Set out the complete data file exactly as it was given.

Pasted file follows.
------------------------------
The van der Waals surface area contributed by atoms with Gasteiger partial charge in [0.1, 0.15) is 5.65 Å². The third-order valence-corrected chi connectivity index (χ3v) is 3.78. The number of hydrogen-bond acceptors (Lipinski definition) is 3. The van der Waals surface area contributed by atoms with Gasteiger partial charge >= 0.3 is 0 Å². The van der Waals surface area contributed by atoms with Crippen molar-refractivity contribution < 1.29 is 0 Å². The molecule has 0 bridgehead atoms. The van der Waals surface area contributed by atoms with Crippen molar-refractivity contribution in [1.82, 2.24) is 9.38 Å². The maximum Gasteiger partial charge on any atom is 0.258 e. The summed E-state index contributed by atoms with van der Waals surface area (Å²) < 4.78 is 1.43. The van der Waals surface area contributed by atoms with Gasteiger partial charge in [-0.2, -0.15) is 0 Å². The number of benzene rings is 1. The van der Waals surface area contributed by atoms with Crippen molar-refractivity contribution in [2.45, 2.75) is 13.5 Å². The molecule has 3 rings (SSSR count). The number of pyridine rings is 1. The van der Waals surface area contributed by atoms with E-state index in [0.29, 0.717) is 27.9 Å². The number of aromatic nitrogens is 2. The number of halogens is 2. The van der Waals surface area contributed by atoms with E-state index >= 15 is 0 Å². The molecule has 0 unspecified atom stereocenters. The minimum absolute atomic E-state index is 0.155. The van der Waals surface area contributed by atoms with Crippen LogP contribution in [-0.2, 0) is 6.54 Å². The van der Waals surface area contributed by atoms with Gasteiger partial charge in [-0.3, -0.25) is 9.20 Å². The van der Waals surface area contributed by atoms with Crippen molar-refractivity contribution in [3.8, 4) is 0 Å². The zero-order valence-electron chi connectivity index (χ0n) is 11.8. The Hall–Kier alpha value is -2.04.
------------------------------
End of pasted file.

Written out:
The van der Waals surface area contributed by atoms with Gasteiger partial charge in [0.1, 0.15) is 5.65 Å². The third-order valence-corrected chi connectivity index (χ3v) is 3.78. The number of hydrogen-bond acceptors (Lipinski definition) is 3. The van der Waals surface area contributed by atoms with Gasteiger partial charge >= 0.3 is 0 Å². The van der Waals surface area contributed by atoms with Crippen molar-refractivity contribution < 1.29 is 0 Å². The molecule has 0 bridgehead atoms. The van der Waals surface area contributed by atoms with Crippen molar-refractivity contribution in [1.82, 2.24) is 9.38 Å². The maximum Gasteiger partial charge on any atom is 0.258 e. The summed E-state index contributed by atoms with van der Waals surface area (Å²) < 4.78 is 1.43. The van der Waals surface area contributed by atoms with Gasteiger partial charge in [-0.2, -0.15) is 0 Å². The number of benzene rings is 1. The van der Waals surface area contributed by atoms with Crippen molar-refractivity contribution in [2.45, 2.75) is 13.5 Å². The molecule has 3 rings (SSSR count). The number of pyridine rings is 1. The van der Waals surface area contributed by atoms with E-state index in [0.29, 0.717) is 27.9 Å². The number of aromatic nitrogens is 2. The number of halogens is 2. The van der Waals surface area contributed by atoms with E-state index >= 15 is 0 Å². The molecule has 0 unspecified atom stereocenters. The minimum absolute atomic E-state index is 0.155. The van der Waals surface area contributed by atoms with Crippen LogP contribution in [-0.2, 0) is 6.54 Å². The van der Waals surface area contributed by atoms with Gasteiger partial charge in [-0.3, -0.25) is 9.20 Å². The van der Waals surface area contributed by atoms with Crippen molar-refractivity contribution in [3.8, 4) is 0 Å². The zero-order valence-electron chi connectivity index (χ0n) is 11.8. The Hall–Kier alpha value is -2.04.